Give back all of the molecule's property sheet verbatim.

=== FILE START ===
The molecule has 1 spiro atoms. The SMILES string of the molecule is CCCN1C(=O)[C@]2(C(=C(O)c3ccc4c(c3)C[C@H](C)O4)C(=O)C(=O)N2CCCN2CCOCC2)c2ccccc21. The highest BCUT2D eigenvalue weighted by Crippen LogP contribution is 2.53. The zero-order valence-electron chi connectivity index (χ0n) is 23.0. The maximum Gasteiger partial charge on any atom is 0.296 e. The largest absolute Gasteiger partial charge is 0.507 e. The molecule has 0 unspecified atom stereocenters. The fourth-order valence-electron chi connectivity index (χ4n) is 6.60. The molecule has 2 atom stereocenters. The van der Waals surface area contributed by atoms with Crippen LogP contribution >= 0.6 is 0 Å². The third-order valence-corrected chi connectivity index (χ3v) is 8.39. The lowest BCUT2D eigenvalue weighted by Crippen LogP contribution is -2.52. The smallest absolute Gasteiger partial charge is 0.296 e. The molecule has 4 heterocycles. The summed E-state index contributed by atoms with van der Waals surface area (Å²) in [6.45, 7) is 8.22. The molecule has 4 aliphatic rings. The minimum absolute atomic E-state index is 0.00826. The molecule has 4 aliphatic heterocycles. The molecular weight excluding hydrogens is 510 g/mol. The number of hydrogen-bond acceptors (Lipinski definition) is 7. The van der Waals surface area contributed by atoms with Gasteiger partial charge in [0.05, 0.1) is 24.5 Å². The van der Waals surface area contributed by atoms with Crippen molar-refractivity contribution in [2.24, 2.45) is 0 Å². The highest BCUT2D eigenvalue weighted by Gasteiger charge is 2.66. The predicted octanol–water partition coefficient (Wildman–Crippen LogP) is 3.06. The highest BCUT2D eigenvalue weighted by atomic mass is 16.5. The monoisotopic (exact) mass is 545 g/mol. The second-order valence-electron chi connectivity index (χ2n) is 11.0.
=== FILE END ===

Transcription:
The molecule has 1 spiro atoms. The SMILES string of the molecule is CCCN1C(=O)[C@]2(C(=C(O)c3ccc4c(c3)C[C@H](C)O4)C(=O)C(=O)N2CCCN2CCOCC2)c2ccccc21. The highest BCUT2D eigenvalue weighted by Crippen LogP contribution is 2.53. The zero-order valence-electron chi connectivity index (χ0n) is 23.0. The maximum Gasteiger partial charge on any atom is 0.296 e. The largest absolute Gasteiger partial charge is 0.507 e. The molecule has 0 unspecified atom stereocenters. The fourth-order valence-electron chi connectivity index (χ4n) is 6.60. The molecule has 2 atom stereocenters. The van der Waals surface area contributed by atoms with Crippen LogP contribution >= 0.6 is 0 Å². The third-order valence-corrected chi connectivity index (χ3v) is 8.39. The lowest BCUT2D eigenvalue weighted by Crippen LogP contribution is -2.52. The smallest absolute Gasteiger partial charge is 0.296 e. The molecule has 4 heterocycles. The summed E-state index contributed by atoms with van der Waals surface area (Å²) in [6.45, 7) is 8.22. The molecule has 4 aliphatic rings. The minimum absolute atomic E-state index is 0.00826. The molecule has 4 aliphatic heterocycles. The molecular weight excluding hydrogens is 510 g/mol. The number of hydrogen-bond acceptors (Lipinski definition) is 7. The van der Waals surface area contributed by atoms with Gasteiger partial charge in [0.05, 0.1) is 24.5 Å². The van der Waals surface area contributed by atoms with Crippen molar-refractivity contribution in [2.24, 2.45) is 0 Å². The highest BCUT2D eigenvalue weighted by Gasteiger charge is 2.66. The predicted octanol–water partition coefficient (Wildman–Crippen LogP) is 3.06. The highest BCUT2D eigenvalue weighted by atomic mass is 16.5. The monoisotopic (exact) mass is 545 g/mol. The second-order valence-electron chi connectivity index (χ2n) is 11.0.